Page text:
Kindness to Animals eBook

This eBook from the Gutenberg Project consists of approximately 63 pages of information about Kindness to Animals.
chose.  I never saw him give that horse a blow or a kick, in all the two years that he tended him.  Jack was fourteen when he began, and sixteen when he left off being his groom.  He was strong and healthy then; but at nineteen he died; and he told me that it made him very happy to think that he had never been cruel to any of God’s poor creatures.  But I must not say any more now about the noble horse.  There is another animal, the natural companion of man, the dog, which comes next in value; for though it cannot take us on a long journey, or convey our goods from place to place, it stands sentry over us and our property, being not only a good servant, but a most intelligent, fond, and faithful friend.  It does not need to be broke in, like the horse; it learns the ways and the wishes of those around it; and the more liberty you give it, the more eager it is to serve and please you.  The dog deserves a chapter to himself, and shall have it.



The dog.

There is a great deal of sorrow in the world:  perhaps, through the goodness of God, you have been kept from suffering much yourselves, but you must have seen trouble among your friends and neighbours; sickness and death, perhaps.  And it often happens that great distress comes on people, so as to keep them hungry and cold, for want of what would buy enough food and fuel.  Besides this, how often the bad conduct of one in a family will make the rest unhappy!  A single drunkard, or thief, or violent person, will bring shame and misery on all the rest.  The world is full of troubles; but I do not think that we often find, even among those of our own nature, men, women, boys, and girls, not related to us, a person with so little selfishness as to be always sorry and sad when we are so, and because we are so.  When we meet with any one so kind-hearted, we love that person, and would do a great deal to serve or oblige such a feeling friend.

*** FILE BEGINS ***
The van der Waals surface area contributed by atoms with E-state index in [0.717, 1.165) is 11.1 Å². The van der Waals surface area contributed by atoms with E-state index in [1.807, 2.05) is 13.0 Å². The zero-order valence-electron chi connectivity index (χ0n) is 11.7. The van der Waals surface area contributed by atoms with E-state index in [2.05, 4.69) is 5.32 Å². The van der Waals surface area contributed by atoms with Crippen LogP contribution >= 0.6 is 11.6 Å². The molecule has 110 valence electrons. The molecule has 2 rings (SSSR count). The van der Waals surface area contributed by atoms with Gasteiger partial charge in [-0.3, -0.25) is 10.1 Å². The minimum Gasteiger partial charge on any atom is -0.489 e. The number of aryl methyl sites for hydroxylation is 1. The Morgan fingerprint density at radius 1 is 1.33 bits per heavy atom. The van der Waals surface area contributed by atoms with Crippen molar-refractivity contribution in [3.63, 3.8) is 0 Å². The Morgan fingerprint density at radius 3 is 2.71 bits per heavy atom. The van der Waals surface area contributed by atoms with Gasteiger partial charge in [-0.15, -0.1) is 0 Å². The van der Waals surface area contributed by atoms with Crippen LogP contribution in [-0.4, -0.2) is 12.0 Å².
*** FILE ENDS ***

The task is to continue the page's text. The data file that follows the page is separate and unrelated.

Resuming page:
Now, I always observed that a dog, when kindly treated and taken care of, will show his concern for the troubles of his master or mistress, in a wonderful way.  Indeed, I never, in my life, had a dog that would not do so; and seeing this has convinced me that it is worse than cruel to treat a dog ill—­it is most ungrateful.  It does sometimes happen that a dog has a bad and violent temper, even from a puppy; and if very careful treatment does not soon cure this, I should say that such a dog ought to be destroyed, by a quick and easy death; not making the poor brute suffer for what it cannot help.  But in ninety-nine cases out of a hundred, a dog’s savageness is the fault of those who have brought him up:  and few things are more wicked than to teach or encourage a dog to fight his own race, or to bark and fly at human beings.  When the world was as God made it, there was no hatred in it, no quarrelling, no wish in any living creature to frighten or hurt any other

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Kindness to Animals from Project Gutenberg. Public domain.
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